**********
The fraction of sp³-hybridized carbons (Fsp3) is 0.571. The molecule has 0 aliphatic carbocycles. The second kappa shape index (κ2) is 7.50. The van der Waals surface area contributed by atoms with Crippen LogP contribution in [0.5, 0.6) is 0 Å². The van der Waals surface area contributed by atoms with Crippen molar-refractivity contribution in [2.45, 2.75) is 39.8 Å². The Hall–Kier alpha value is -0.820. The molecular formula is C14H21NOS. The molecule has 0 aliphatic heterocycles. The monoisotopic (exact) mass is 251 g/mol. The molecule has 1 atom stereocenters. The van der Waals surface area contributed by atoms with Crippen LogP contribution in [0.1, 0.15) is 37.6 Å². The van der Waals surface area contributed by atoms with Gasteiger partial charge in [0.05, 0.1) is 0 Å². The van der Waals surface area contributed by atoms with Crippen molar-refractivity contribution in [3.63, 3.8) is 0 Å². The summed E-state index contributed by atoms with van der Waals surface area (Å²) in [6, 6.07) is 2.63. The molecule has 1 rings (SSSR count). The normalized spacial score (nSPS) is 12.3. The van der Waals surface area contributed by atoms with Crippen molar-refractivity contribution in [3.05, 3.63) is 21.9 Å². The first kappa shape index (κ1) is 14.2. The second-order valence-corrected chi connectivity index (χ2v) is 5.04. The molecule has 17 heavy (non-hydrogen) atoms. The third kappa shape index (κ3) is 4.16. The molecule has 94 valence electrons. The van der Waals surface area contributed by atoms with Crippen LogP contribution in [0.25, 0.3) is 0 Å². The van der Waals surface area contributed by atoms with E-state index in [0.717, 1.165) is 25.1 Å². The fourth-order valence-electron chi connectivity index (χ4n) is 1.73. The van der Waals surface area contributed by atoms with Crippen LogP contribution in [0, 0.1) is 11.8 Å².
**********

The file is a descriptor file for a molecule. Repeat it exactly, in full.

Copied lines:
The fraction of sp³-hybridized carbons (Fsp3) is 0.571. The molecule has 0 aliphatic carbocycles. The second kappa shape index (κ2) is 7.50. The van der Waals surface area contributed by atoms with Crippen LogP contribution in [0.5, 0.6) is 0 Å². The van der Waals surface area contributed by atoms with Crippen molar-refractivity contribution in [2.45, 2.75) is 39.8 Å². The Hall–Kier alpha value is -0.820. The molecular formula is C14H21NOS. The molecule has 0 aliphatic heterocycles. The monoisotopic (exact) mass is 251 g/mol. The molecule has 1 atom stereocenters. The van der Waals surface area contributed by atoms with Crippen LogP contribution in [0.1, 0.15) is 37.6 Å². The van der Waals surface area contributed by atoms with Gasteiger partial charge in [0.05, 0.1) is 0 Å². The van der Waals surface area contributed by atoms with Crippen molar-refractivity contribution in [3.63, 3.8) is 0 Å². The summed E-state index contributed by atoms with van der Waals surface area (Å²) in [6, 6.07) is 2.63. The molecule has 1 rings (SSSR count). The normalized spacial score (nSPS) is 12.3. The van der Waals surface area contributed by atoms with Crippen molar-refractivity contribution in [3.05, 3.63) is 21.9 Å². The first kappa shape index (κ1) is 14.2. The second-order valence-corrected chi connectivity index (χ2v) is 5.04. The molecule has 17 heavy (non-hydrogen) atoms. The third kappa shape index (κ3) is 4.16. The molecule has 94 valence electrons. The van der Waals surface area contributed by atoms with Crippen LogP contribution in [0.25, 0.3) is 0 Å². The van der Waals surface area contributed by atoms with E-state index in [0.717, 1.165) is 25.1 Å². The fourth-order valence-electron chi connectivity index (χ4n) is 1.73. The van der Waals surface area contributed by atoms with Crippen LogP contribution in [0, 0.1) is 11.8 Å².